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Even if you give your employees all the conditions for work, you can’t make them give it their best. This is on them, but with the right incentive, it shouldn’t be that much of a challenge. You’ll have to be creative, though.

You see, you can’t raise their pay indefinitely, and you can’t just promote them every time you feel like incentivizing them. Not all incentives are material, and here are a few ideas to get your employees to work as hard as possible.

The role of incentives in employee retention

Incentives play a very important role in employee retention. Here is how:

1. Give them a flexible work environment

Give your employees a chance to choose if they’ll work from home, in an office, or enjoy a hybrid model. Flexible work hours are also great because they allow you to organize your time better and achieve a greater work-life balance. It’s not hard to imagine an employee choosing a business because they offer flexible working hours.

The best thing is that you’re not even making a sacrifice of any kind. Sure, you may prefer them to work from the office, but with so many tools and platforms, you can achieve the same efficiency without insisting on this traditional work model.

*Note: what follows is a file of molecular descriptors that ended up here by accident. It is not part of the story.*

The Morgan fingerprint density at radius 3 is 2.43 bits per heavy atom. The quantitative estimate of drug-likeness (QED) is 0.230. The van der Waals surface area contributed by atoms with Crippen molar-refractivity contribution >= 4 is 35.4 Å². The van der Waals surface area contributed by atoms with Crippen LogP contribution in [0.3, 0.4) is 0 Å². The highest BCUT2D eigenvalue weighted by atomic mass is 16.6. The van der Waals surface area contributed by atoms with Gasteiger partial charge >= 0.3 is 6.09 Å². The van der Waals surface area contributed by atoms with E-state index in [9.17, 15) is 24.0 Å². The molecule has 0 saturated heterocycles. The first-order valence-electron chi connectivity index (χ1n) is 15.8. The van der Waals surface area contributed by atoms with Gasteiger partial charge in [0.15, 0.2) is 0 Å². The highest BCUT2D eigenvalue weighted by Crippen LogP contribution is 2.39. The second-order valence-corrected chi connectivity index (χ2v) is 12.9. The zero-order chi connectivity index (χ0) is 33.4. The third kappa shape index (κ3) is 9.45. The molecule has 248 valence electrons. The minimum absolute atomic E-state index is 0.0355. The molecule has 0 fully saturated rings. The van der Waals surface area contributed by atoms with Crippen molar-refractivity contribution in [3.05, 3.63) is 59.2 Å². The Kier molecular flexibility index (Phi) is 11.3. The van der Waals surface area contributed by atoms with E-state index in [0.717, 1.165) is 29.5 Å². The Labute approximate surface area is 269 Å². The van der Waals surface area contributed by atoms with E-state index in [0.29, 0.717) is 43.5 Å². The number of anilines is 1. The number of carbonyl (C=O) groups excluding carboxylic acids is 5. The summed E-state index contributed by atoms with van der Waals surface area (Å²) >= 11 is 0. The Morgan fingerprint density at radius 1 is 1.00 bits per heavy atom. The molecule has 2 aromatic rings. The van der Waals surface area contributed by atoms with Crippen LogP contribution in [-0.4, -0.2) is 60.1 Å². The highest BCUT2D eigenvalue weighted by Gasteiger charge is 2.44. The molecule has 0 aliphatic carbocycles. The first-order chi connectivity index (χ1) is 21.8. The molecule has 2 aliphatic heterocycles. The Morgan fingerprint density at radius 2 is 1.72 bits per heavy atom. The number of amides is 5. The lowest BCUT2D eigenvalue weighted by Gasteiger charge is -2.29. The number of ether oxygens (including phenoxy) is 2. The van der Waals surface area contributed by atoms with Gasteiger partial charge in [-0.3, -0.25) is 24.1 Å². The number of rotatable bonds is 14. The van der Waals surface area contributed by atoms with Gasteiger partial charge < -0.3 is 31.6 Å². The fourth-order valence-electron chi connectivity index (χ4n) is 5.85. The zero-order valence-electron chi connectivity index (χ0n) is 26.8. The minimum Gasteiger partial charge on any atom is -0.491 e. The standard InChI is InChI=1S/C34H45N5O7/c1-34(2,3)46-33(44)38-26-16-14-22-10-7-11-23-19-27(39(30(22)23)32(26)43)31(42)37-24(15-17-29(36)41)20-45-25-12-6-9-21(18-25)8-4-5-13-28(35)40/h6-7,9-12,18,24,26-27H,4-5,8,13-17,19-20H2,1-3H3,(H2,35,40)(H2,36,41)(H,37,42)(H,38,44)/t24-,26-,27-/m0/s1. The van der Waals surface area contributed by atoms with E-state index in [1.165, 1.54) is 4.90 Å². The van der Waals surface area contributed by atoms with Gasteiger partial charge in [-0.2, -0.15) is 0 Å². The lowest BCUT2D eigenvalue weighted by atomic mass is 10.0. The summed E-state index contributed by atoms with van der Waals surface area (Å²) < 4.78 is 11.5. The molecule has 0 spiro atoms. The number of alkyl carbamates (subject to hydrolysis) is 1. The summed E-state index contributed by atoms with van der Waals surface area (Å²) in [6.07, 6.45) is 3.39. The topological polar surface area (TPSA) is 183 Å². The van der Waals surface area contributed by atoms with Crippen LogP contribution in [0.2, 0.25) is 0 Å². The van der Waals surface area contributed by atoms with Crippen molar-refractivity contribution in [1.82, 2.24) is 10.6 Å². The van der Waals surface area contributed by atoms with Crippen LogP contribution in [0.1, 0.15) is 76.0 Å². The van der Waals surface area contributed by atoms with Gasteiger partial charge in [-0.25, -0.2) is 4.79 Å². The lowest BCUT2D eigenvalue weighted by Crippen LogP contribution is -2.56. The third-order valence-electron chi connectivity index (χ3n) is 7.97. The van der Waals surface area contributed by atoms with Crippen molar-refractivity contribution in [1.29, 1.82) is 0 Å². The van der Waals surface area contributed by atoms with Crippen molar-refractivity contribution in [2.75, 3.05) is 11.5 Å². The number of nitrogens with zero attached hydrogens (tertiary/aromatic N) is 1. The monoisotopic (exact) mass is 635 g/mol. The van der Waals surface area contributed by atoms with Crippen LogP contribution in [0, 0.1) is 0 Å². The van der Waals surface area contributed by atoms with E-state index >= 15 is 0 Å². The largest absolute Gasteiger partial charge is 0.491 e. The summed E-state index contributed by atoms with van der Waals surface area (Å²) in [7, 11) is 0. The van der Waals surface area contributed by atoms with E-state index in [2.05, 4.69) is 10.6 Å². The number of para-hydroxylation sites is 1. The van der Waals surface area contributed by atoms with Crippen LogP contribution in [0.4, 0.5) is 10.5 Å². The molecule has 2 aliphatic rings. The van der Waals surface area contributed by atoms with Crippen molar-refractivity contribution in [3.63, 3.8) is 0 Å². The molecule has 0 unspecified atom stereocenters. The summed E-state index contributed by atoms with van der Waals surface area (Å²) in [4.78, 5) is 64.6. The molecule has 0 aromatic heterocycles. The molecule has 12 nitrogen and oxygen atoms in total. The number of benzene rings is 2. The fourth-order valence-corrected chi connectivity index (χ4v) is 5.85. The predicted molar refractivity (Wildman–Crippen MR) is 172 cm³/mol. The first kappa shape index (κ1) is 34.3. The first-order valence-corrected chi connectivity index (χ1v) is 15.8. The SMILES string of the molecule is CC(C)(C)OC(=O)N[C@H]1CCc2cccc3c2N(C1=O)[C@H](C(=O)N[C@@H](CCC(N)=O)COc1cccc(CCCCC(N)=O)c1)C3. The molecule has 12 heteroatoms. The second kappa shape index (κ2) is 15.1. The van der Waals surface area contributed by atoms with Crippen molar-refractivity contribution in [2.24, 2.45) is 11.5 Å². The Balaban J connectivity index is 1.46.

Remember that some time-monitoring platforms tend to be invasive and are incredibly unpopular among your employees. This would probably be far more efficient if you could set deadlines (instead of insisting on work hours). Unfortunately, this won’t always be possible.

Also, many people work side gigs and part-time jobs. Instead of being jealous of it and sanctioning your employees, make sure to accommodate them (as long as they do their tasks for your company admirably). This business world trend is not going anywhere, so going against it will only result in shooting yourself in the leg.

2. Offer them a chance to grow

Many employees will stay in a position with lower pay if it means they’ll get a chance to learn and grow professionally. For this to work, you’ll have to introduce a mentorship program, improve your onboarding and spend more money on your training.

Also, keep in mind that millennials highly value making a difference. This means giving them autonomy, delegating them with higher responsibility, and giving them a challenge may be more rewarding than you believe.

Sometimes a lateral move will feel like a promotion. A lateral move will be incredibly incentivizing if you’re moving them in a line where they can learn more, advance further, or put an impressive point on their CV later. For instance, you can incentivize them to learn more about Webflow SEO services and then move them to your marketing team. From here, they acquire actionable skills that will be useful in their own right.